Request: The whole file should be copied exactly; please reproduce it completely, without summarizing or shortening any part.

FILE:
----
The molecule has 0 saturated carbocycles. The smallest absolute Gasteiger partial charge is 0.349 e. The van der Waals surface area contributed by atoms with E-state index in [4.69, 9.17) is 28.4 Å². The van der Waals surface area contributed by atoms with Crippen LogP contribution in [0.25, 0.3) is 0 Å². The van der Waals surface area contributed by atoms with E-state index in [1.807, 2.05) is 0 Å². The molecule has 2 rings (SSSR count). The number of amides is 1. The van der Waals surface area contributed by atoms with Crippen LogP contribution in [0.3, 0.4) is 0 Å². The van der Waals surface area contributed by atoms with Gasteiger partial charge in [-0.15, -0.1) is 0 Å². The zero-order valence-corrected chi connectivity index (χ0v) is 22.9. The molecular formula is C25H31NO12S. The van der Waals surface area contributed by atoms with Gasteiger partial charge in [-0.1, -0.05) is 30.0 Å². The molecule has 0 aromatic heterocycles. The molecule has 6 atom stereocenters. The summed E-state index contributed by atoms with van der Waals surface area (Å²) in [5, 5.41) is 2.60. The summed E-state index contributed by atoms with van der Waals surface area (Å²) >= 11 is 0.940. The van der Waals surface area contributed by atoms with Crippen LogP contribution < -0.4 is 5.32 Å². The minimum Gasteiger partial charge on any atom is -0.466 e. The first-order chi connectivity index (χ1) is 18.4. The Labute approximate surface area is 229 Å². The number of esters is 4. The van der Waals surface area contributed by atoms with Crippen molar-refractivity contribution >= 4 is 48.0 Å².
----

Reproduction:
The molecule has 0 saturated carbocycles. The smallest absolute Gasteiger partial charge is 0.349 e. The van der Waals surface area contributed by atoms with E-state index in [4.69, 9.17) is 28.4 Å². The van der Waals surface area contributed by atoms with Crippen LogP contribution in [0.25, 0.3) is 0 Å². The van der Waals surface area contributed by atoms with E-state index in [1.807, 2.05) is 0 Å². The molecule has 2 rings (SSSR count). The number of amides is 1. The van der Waals surface area contributed by atoms with Crippen LogP contribution in [0.3, 0.4) is 0 Å². The van der Waals surface area contributed by atoms with Gasteiger partial charge in [-0.15, -0.1) is 0 Å². The zero-order valence-corrected chi connectivity index (χ0v) is 22.9. The molecular formula is C25H31NO12S. The van der Waals surface area contributed by atoms with Gasteiger partial charge in [-0.1, -0.05) is 30.0 Å². The molecule has 0 aromatic heterocycles. The molecule has 6 atom stereocenters. The summed E-state index contributed by atoms with van der Waals surface area (Å²) in [5, 5.41) is 2.60. The summed E-state index contributed by atoms with van der Waals surface area (Å²) >= 11 is 0.940. The van der Waals surface area contributed by atoms with Crippen LogP contribution < -0.4 is 5.32 Å². The minimum Gasteiger partial charge on any atom is -0.466 e. The first-order chi connectivity index (χ1) is 18.4. The Labute approximate surface area is 229 Å². The number of esters is 4. The van der Waals surface area contributed by atoms with Crippen molar-refractivity contribution >= 4 is 48.0 Å².